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The city you hate to love

Commuting nightmares, with little flashes of relief and even joy

We all indulge in it — complaining incessantly about the city we live in. The traffic, the pollution, the uncivilised behaviour of our fellow-dwellers, are all pet peeves and sure-shot conversation inducers wherever people meet.

I complain about the traffic and yet I drive myself, braving the zig-zagging two-wheelers, smoke-belching buses and four- wheelers of all shapes, sizes and temperaments. As I pause in mid-flow to allow a sudden flurry of pedestrians who seem oblivious to both the green traffic light and the inexperienced drivers flowing around them with reckless abandon, I ponder why I do this day after day.

Then, suddenly, as I drive down New Delhi’s Janpath, I spot a colony of fruit bats hanging like little black bags in the trees above, swaying gently in the sunlight filtering through the trees that line the road. It’s in sharp contrast to and seemingly oblivious to the cacophony below.

As I cross the mayhem that is India Gate at 6 p.m. and pause near the High Court before a seemingly endless traffic light, I spot Amma, my familiar jasmine-seller, winding through the cars. And suddenly I want the red light to last longer instead of being shorter! Amma spots me and comes over, thrusting my usual (three jasmine strands for the price of two!), into my outstretched hands while asking me where I have been all these days. I pass her the change and wave off in a car now redolent with the fragrance of fresh jasmine flowers, towards the next blockage on my route home.

In the morning, during the reverse journey, I am inevitably stuck at two red lights — one as I turn onto the erstwhile BRT lane to take me to central Delhi, and the other near Jantar Mantar, the last and most irksome wait before I can clock in to work. Both stops are fraught and tense as the wait is long and the green light vanishes in a blink.

Veterans of Delhi roads will know what this means: vehicles squeezing into every conceivable and some inconceivable gap, inching forward much before the light changes colour. There will be much honking and cursing, some brush-ups and a surge to the other side. It’s an everyday miracle, indeed.

For me, the long waits are defined by two ‘regulars’ at these red lights: an English-speaking but somewhat erratic old sardar, who accepts my offering with a regal bow and a comment on the state of the world, if we happen to meet; and the other, a sad old lady who thrusts strongly scented agarbatis at me along with her latest woe: a delayed fee payment for a grand-daughter, a son who isn’t around anymore, and her own waning health.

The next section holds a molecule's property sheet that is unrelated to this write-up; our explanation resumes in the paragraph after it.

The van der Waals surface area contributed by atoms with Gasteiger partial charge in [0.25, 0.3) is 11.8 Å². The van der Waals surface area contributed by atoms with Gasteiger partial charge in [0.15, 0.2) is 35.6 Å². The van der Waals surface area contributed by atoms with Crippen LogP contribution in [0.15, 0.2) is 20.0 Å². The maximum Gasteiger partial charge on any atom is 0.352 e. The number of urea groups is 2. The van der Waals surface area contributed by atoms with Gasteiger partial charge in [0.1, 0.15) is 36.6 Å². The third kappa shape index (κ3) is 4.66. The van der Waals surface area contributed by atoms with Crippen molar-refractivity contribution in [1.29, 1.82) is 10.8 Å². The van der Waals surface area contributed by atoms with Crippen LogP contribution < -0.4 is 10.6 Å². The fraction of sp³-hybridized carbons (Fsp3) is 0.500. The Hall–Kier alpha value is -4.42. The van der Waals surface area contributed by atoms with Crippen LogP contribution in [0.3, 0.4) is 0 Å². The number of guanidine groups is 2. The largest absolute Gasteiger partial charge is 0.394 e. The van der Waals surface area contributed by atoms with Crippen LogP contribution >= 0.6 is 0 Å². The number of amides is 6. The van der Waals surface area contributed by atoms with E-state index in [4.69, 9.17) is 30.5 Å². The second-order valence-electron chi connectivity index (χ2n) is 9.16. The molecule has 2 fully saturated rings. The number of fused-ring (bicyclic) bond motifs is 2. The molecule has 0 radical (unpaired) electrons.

I both dread catching up with her and notice her absence when I don’t spot her for a few mornings, hoping she hasn’t had yet another burden thrust upon her frail shoulders.

Hard-sell at the lights

Some evenings (I think I am more susceptible after an exhausting workday), when jasmines are not in season, young kids still in school uniform thrust pens in my face at ‘Amma’s crossing’. If I make eye contact I am lost: the result, every receptacle in my car is full of little ballpoint pens that I don’t need!

When as a pedestrian I try crossing a road near my house where the traffic never stops, day or night, holiday or workday, red light or green, I wonder when my luck will run out.

And again, why I am here day after day. But then I am across and into the quiet green and rain-drenched pathway, and forget that in an hour I will be back trying to cross the self-same road. The traffic madder and more murderous than earlier, as the traffic cops just give up and let the mayhem prevail.

I hear the babblers as they settle down for the night and see a flash of green as the parrots drop by for the jamuns now littering the pathways of the neighbourhood park. The fragrance of the spider lilies mingles with the frangipanis, the damp earth and the greenery, and the raucous calls of the peacock replace the car horns as I nimbly jump over muddy patches and dog poo, studiously avoiding eye contact with other walkers to sustain the feeling of quietude.

The next day as I sit in my office, with the inevitable sound of traffic and construction work filtering through the glass windows, Skyping with colleagues in far-off lands, they laugh and say, ‘Hey, I can hear the honking so clearly I feel I’m there with you!’

I laugh with them but wonder if the noise will kill me one day. Then I glance up and see a perfect ‘V’ formation of storks heading for the zoo nearby, and as I lower my gaze I spot a nest in the tree filling my window and somehow the stress wanes a little. The city I hate to love, embeds itself into my psyche yet again.

The author is managing director of a U.K.-based publishing house in India.

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Printable version | Jun 1, 2020 1:55:01 AM |

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